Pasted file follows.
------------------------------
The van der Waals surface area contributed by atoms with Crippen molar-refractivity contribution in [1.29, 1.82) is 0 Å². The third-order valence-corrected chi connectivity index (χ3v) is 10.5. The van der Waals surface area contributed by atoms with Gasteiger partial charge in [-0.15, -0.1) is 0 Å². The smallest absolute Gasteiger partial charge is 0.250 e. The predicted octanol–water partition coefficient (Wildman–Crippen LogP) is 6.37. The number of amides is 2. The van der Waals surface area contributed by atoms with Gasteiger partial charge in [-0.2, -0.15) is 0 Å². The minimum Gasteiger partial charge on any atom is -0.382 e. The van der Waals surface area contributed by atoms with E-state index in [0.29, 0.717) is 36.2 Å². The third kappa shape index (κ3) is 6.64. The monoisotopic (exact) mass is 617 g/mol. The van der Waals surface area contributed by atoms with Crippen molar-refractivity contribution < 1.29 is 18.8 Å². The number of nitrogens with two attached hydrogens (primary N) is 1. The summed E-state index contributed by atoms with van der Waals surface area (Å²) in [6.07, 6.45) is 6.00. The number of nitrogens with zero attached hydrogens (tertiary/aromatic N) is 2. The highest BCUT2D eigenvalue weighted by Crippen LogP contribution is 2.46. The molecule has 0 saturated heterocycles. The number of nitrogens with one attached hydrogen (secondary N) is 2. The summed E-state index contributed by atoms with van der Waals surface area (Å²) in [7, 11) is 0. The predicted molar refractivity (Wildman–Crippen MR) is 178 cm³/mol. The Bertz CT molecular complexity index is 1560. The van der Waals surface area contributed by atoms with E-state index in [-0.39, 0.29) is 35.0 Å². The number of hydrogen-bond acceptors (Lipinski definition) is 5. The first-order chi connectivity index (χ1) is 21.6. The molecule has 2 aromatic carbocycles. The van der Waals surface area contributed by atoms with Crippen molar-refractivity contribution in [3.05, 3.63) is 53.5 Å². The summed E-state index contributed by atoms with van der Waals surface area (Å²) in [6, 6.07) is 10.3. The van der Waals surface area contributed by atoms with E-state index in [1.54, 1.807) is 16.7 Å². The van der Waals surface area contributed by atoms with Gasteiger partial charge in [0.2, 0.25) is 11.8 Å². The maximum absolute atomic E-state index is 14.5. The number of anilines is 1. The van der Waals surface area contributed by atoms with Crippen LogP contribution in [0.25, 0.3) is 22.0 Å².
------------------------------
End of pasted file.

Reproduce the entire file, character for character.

The van der Waals surface area contributed by atoms with Crippen molar-refractivity contribution in [1.29, 1.82) is 0 Å². The third-order valence-corrected chi connectivity index (χ3v) is 10.5. The van der Waals surface area contributed by atoms with Gasteiger partial charge in [-0.15, -0.1) is 0 Å². The smallest absolute Gasteiger partial charge is 0.250 e. The predicted octanol–water partition coefficient (Wildman–Crippen LogP) is 6.37. The number of amides is 2. The van der Waals surface area contributed by atoms with Gasteiger partial charge in [-0.2, -0.15) is 0 Å². The minimum Gasteiger partial charge on any atom is -0.382 e. The van der Waals surface area contributed by atoms with E-state index in [0.29, 0.717) is 36.2 Å². The third kappa shape index (κ3) is 6.64. The monoisotopic (exact) mass is 617 g/mol. The van der Waals surface area contributed by atoms with Crippen molar-refractivity contribution < 1.29 is 18.8 Å². The number of nitrogens with two attached hydrogens (primary N) is 1. The summed E-state index contributed by atoms with van der Waals surface area (Å²) in [6.07, 6.45) is 6.00. The number of nitrogens with zero attached hydrogens (tertiary/aromatic N) is 2. The highest BCUT2D eigenvalue weighted by Crippen LogP contribution is 2.46. The molecule has 0 saturated heterocycles. The number of nitrogens with one attached hydrogen (secondary N) is 2. The summed E-state index contributed by atoms with van der Waals surface area (Å²) in [7, 11) is 0. The predicted molar refractivity (Wildman–Crippen MR) is 178 cm³/mol. The Bertz CT molecular complexity index is 1560. The van der Waals surface area contributed by atoms with E-state index in [-0.39, 0.29) is 35.0 Å². The number of hydrogen-bond acceptors (Lipinski definition) is 5. The first-order chi connectivity index (χ1) is 21.6. The molecule has 2 aromatic carbocycles. The van der Waals surface area contributed by atoms with Crippen molar-refractivity contribution in [3.05, 3.63) is 53.5 Å². The summed E-state index contributed by atoms with van der Waals surface area (Å²) in [6, 6.07) is 10.3. The van der Waals surface area contributed by atoms with E-state index in [1.54, 1.807) is 16.7 Å². The van der Waals surface area contributed by atoms with Gasteiger partial charge in [0.2, 0.25) is 11.8 Å². The maximum absolute atomic E-state index is 14.5. The number of anilines is 1. The van der Waals surface area contributed by atoms with Crippen LogP contribution in [0.25, 0.3) is 22.0 Å².